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Homework Help: Finding the Final Velocity

  1. Feb 14, 2010 #1
    1. The problem statement, all variables and given/known data

    I'm going to be doing a lab, in which I am going to push a block down a ramp. So right now, the problem I'm going to ask is conceptual, and not actually with numbers.

    So basically, I need to find the theoretical acceleration, and the theoretical velocity. Then, I need to find the actual velocity.

    2. Relevant equations

    F = ma
    Ff = μkFn
    Fg = mg
    Vf = Vi + aΔt
    Δd = ViΔt + 1/2aΔt²

    3. The attempt at a solution

    Alright, so here's my thoughts. I will be given the coefficient of kinetic friction. So, to find the acceleration, I'm going to try the following:

    1. Find the distance of the ramp.
    2. Time how long it takes to reach the bottom.
    3. Weigh the block.
    4. Plug in all the info I've found into the formula; Δd = ViΔt + 1/2aΔt²

    So, that takes care of theoretical acceleration, I believe. If I take the theoretical acceleration, and plug it into the next formula; vf = vi + aΔt, then it will give me the theoretical final velocity.

    So now the problem, finding the actual final velocity. I'm not exactly sure how I should do this one, but here's my thoughts;

    If I measure out a certain length at the bottom of the ramp, I can time how long it takes for the block to travel that far. Then, using the average velocity formula, Δd = vΔt, I can find the number which is quite close to the actual velocity at the bottom of the ramp.

    But is there a more accurate way of doing this? (And am I doing this right?)
     
  2. jcsd
  3. May 11, 2018 #2
    There is also a much faster way to do this:

    Measure (Theoretical value) the angle of the slope to the horizontal, mass of cart, the time it takes to travel the length of the ramp.

    Calculate (Theoretical Value): The final velocity (v) of the cart, using suvat equations (u=0, time [measured], acceleration [calculated]). Acceleration is calculated from the Force parallel to the surface using the mass [measured] and angle of the ramp [measured].

    Measure (Experimental value): Velocity at end of the ramp

    Therefore the acceleration would be equal to gravity multiplied by sin(of the angle of the ramp)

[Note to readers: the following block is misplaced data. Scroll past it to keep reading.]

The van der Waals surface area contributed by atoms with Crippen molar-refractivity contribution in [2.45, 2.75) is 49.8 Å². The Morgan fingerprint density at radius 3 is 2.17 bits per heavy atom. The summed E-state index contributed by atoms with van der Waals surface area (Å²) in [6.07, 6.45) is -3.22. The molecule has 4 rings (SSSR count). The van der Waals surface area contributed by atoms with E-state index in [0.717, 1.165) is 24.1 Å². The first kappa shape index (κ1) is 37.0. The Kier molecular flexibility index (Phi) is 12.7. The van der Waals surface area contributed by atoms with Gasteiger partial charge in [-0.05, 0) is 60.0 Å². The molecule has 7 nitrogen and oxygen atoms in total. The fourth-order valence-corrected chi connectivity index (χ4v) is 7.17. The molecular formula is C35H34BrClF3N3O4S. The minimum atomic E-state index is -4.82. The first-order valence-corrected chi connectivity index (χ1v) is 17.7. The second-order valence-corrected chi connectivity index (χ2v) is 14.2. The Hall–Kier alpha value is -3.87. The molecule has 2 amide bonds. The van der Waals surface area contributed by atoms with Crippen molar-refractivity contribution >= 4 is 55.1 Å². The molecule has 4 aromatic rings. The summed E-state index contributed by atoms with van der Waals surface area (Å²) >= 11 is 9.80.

and the final velocity would be calculated wither by
    v=u+at
    v^2=u^2+2as

    where t is time and s is displacement and a is the acceleration which was previously found.

    Also in orer to find the final velocity of the plack you can take a video of it going down the ramp and then analyze it through any of the video analysis programs in order to find the final velocity (tracker) is a free and easy to use option.
     
  4. May 11, 2018 #3
    In the absence of friction the acceleration will be g sin θ, however if this is a block and not a cart with only rolling friction, then the acceleration of the block will be g (sin θ - μ cos θ) provided of course that tan θ > μ. Thirty years ago we used air tracks, gliders, and timers but now we use carts, tracks, and ultrasonic motion detectors tied to computers and plot out the position, velocity, and acceleration vs time. Much easier to analyze.
     
  5. May 11, 2018 #4
    If you have studied the conservation of energy, this is a good application. The initial potential energy, mgh, equals the final kinetic energy, mv^2/2 plus the work done against friction, μ mg cos θ x.
     
  6. May 11, 2018 #5

    haruspex

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    No, if you are meauring those things and using the equation to find a then that is finding the actual acceleration.
    How do you propose to find the theoretical acceleration? You wrote 'push' a block down a ramp. How do you know what force you are applying?
     
  7. May 12, 2018 #6

    CWatters

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    Can I check you noticed the OP was in 2010.
     
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